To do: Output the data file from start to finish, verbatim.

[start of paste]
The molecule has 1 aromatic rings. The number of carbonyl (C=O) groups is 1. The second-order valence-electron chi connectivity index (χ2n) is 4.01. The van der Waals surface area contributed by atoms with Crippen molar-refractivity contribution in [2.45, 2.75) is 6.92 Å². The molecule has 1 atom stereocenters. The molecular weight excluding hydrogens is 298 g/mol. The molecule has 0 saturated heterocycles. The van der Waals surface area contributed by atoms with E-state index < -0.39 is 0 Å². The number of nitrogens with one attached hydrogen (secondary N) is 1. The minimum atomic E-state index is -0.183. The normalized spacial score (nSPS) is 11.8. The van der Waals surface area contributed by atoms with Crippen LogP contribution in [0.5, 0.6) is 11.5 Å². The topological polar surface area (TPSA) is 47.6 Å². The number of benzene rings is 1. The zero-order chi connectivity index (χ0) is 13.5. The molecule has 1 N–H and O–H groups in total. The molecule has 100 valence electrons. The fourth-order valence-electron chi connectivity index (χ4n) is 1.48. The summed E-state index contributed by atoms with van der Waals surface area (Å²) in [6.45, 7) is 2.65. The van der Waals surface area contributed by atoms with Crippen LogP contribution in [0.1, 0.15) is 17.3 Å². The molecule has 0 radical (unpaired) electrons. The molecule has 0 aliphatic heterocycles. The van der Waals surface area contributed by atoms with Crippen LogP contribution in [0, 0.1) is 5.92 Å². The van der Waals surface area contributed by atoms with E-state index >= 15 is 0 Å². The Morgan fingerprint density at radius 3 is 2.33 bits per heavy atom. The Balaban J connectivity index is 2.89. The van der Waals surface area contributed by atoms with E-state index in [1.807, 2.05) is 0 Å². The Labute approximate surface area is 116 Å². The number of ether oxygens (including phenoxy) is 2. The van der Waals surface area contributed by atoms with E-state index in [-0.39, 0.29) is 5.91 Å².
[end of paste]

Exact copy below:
The molecule has 1 aromatic rings. The number of carbonyl (C=O) groups is 1. The second-order valence-electron chi connectivity index (χ2n) is 4.01. The van der Waals surface area contributed by atoms with Crippen molar-refractivity contribution in [2.45, 2.75) is 6.92 Å². The molecule has 1 atom stereocenters. The molecular weight excluding hydrogens is 298 g/mol. The molecule has 0 saturated heterocycles. The van der Waals surface area contributed by atoms with E-state index < -0.39 is 0 Å². The number of nitrogens with one attached hydrogen (secondary N) is 1. The minimum atomic E-state index is -0.183. The normalized spacial score (nSPS) is 11.8. The van der Waals surface area contributed by atoms with Crippen LogP contribution in [0.5, 0.6) is 11.5 Å². The topological polar surface area (TPSA) is 47.6 Å². The number of benzene rings is 1. The zero-order chi connectivity index (χ0) is 13.5. The molecule has 1 N–H and O–H groups in total. The molecule has 100 valence electrons. The fourth-order valence-electron chi connectivity index (χ4n) is 1.48. The summed E-state index contributed by atoms with van der Waals surface area (Å²) in [6.45, 7) is 2.65. The van der Waals surface area contributed by atoms with Crippen LogP contribution in [0.1, 0.15) is 17.3 Å². The molecule has 0 radical (unpaired) electrons. The molecule has 0 aliphatic heterocycles. The van der Waals surface area contributed by atoms with Crippen LogP contribution in [0, 0.1) is 5.92 Å². The van der Waals surface area contributed by atoms with E-state index >= 15 is 0 Å². The Morgan fingerprint density at radius 3 is 2.33 bits per heavy atom. The Balaban J connectivity index is 2.89. The van der Waals surface area contributed by atoms with E-state index in [1.807, 2.05) is 0 Å². The Labute approximate surface area is 116 Å². The number of ether oxygens (including phenoxy) is 2. The van der Waals surface area contributed by atoms with E-state index in [-0.39, 0.29) is 5.91 Å².